By Lucie Shelly
Carrboro Commons Staff Writer
During the next five weeks, the teachers of the Chapel Hill and Carrboro public schools aren’t just running the coordination of the classroom — they’re running the track for their students and for themselves.
The first annual 5K for Education, which will take place in Carrboro on April 28, was previously an addition to the Walk for Education that the Chapel Hill-Carrboro Public School Foundation held in the fall. This year it is not only a separate event, but organizers have also expanded the race by incorporating a six-week training program leading up to the event.
“This is our first year, the pilot year, that we are partnering with the wellness program in the school system in order to conduct the race,” says Kim Hoke, executive director of the PSF.
The six-week training program invites teachers who have signed up for the race to participate in training sessions that are held at their individual schools and at Fleet Feet Sports on East Main Street in Carrboro.
The training sessions at each of the schools are promoted and led by parent mentors and a staff mentor of the PSF. Each week has a different theme; week one was hydration.
The training program was conceived as an all-welcoming fitness incentive for the teachers, says Christine Cotton, the event chair.
“It’s based on the program Fleet Feet use,” says Cotton. “We really want to motivate the teachers. Fleet Feet allows the teachers to pop in on the fitness and training programs they mentor at the store. Between Fleet Feet and the PSF, this is our gift to the teachers.”
Both Hoke and Cotton say that the program and race have had an impressive response.
“We are extremely pleased,” says Hoke. “There are more than 200 teachers and staff already signed up.”
The sooner they hit the track the better. For the teachers and staff who signed up by March 11, there was a discount on running gear at Fleet Feet, and Hoke explains that there will be further incentives in the schools.
Teachers and staff are offered a variety of encouraging boosts, from raffle prizes to award bags, during both the training component and the race component of the overall 5K for Education.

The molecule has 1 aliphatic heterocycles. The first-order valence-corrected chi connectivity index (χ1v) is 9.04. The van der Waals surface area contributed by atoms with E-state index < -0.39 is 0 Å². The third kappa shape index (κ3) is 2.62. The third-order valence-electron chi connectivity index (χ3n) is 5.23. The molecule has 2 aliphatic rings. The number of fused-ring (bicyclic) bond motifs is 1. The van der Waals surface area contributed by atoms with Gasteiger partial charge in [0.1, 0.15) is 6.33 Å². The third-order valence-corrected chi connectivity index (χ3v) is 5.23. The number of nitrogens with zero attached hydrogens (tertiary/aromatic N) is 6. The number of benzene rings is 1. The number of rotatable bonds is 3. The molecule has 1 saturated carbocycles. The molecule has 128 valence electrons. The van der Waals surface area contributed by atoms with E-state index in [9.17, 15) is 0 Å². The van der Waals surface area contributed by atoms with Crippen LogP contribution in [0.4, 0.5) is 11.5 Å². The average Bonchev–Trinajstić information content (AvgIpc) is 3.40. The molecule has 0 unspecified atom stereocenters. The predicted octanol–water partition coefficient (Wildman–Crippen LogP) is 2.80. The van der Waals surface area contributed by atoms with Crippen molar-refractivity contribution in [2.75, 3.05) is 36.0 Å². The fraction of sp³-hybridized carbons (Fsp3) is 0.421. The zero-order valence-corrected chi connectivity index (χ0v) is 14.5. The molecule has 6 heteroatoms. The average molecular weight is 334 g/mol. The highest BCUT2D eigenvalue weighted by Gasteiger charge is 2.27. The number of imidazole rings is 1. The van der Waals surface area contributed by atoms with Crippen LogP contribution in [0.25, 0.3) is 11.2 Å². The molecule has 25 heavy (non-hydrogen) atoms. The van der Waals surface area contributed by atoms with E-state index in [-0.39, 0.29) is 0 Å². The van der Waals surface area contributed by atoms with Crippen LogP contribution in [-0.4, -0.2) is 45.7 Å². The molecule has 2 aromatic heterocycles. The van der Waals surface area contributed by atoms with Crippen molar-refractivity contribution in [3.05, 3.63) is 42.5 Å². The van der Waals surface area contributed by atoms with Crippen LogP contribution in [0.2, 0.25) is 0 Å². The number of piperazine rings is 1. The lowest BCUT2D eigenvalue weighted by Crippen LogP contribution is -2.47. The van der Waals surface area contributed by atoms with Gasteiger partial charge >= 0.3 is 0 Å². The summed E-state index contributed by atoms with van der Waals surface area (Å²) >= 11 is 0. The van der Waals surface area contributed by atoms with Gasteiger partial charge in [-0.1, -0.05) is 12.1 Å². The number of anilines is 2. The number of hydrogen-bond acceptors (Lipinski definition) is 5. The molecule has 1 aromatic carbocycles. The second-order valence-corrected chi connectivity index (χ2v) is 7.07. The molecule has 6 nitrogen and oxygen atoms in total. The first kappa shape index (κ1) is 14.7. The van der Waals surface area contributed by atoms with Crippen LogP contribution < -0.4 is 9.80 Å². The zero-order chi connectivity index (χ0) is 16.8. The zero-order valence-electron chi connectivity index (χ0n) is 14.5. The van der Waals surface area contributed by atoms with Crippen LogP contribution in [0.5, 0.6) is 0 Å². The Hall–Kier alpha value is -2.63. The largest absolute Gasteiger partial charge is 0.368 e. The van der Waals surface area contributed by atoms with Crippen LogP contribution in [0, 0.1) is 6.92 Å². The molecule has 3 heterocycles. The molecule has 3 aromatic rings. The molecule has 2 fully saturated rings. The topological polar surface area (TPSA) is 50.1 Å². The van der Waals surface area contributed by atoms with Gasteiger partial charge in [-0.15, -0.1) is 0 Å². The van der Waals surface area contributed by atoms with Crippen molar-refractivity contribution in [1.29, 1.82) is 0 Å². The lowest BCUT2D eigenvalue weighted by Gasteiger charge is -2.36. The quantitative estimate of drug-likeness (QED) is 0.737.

The parent mentors at each school not only oversee the training sessions, they are also responsible for encouraging teachers to sign up for the program and the race. The school with the most teachers will win a prize at the end of the program.
Hoke reveals that so far, Morris Grove Elementary is in the lead with 18 teachers signed up. Melanie Reynolds, the head parent mentor at the school, says the response could be due to the way the program and race have been promoted as something the teachers can do for themselves — and the ways that the mentors have worked within the school environment.
“Last week we took the morning announcement and played that song ‘Everybody Dance Now,’” says Reynolds. “Then we said, ‘OK kids, ask your teachers, are they gonna run the 5K?’ And then we said, ‘We can’t hear you!’ And it was cute, you could hear all the kids down the hallway cheering ‘5K! 5K!’”
In addition, Reynolds says that a big banner with the names of the teachers who have signed up has been strategically placed outside the teachers’ break room.
“It gets high visibility. It’s a way for the teachers to be a role model for their students,” says Reynolds.
Both Hoke and Cotton explain that the overall goal is about getting people involved and offering teachers a chance to boost their health and fitness, regardless of their level.
“Even those who aren’t runners can start walking,” says Hoke.
Cotton echoed this openness. “We’re just being so flexible,” she says. “You walk or run twice a week at your school and then at Fleet Feet. This week it could be 20 minutes, and next week maybe it’s 25. You just slowly bring it up and build up confidence.”
Reynolds also said the importance of individuality within the program is the most outstanding element of the 5K for Education.
“It’s not just as with any other race,” she says. “It’s personalized. We’re saying, ‘Hey, this is a journey. Start training now, and you start training for life.’ We’re great caregivers, but we don’t take great care of ourselves.”
The accessibility and the message of welcome seem to have reached this year’s participants. On a Friday afternoon at McDougle Middle School, a shy but curious group of teachers gather for a training session with parent mentor Meredith Bolon and with a 5K walk or run as the goal.
“This is my first one,” says French teacher Jennifer Sparrow. “It’s a wonderful idea. I’m kind of nervous, but I think it will be fun.”
With that, Bolon calls the teachers to attention and training begins. And like a good group of students, everyone pays close attention.
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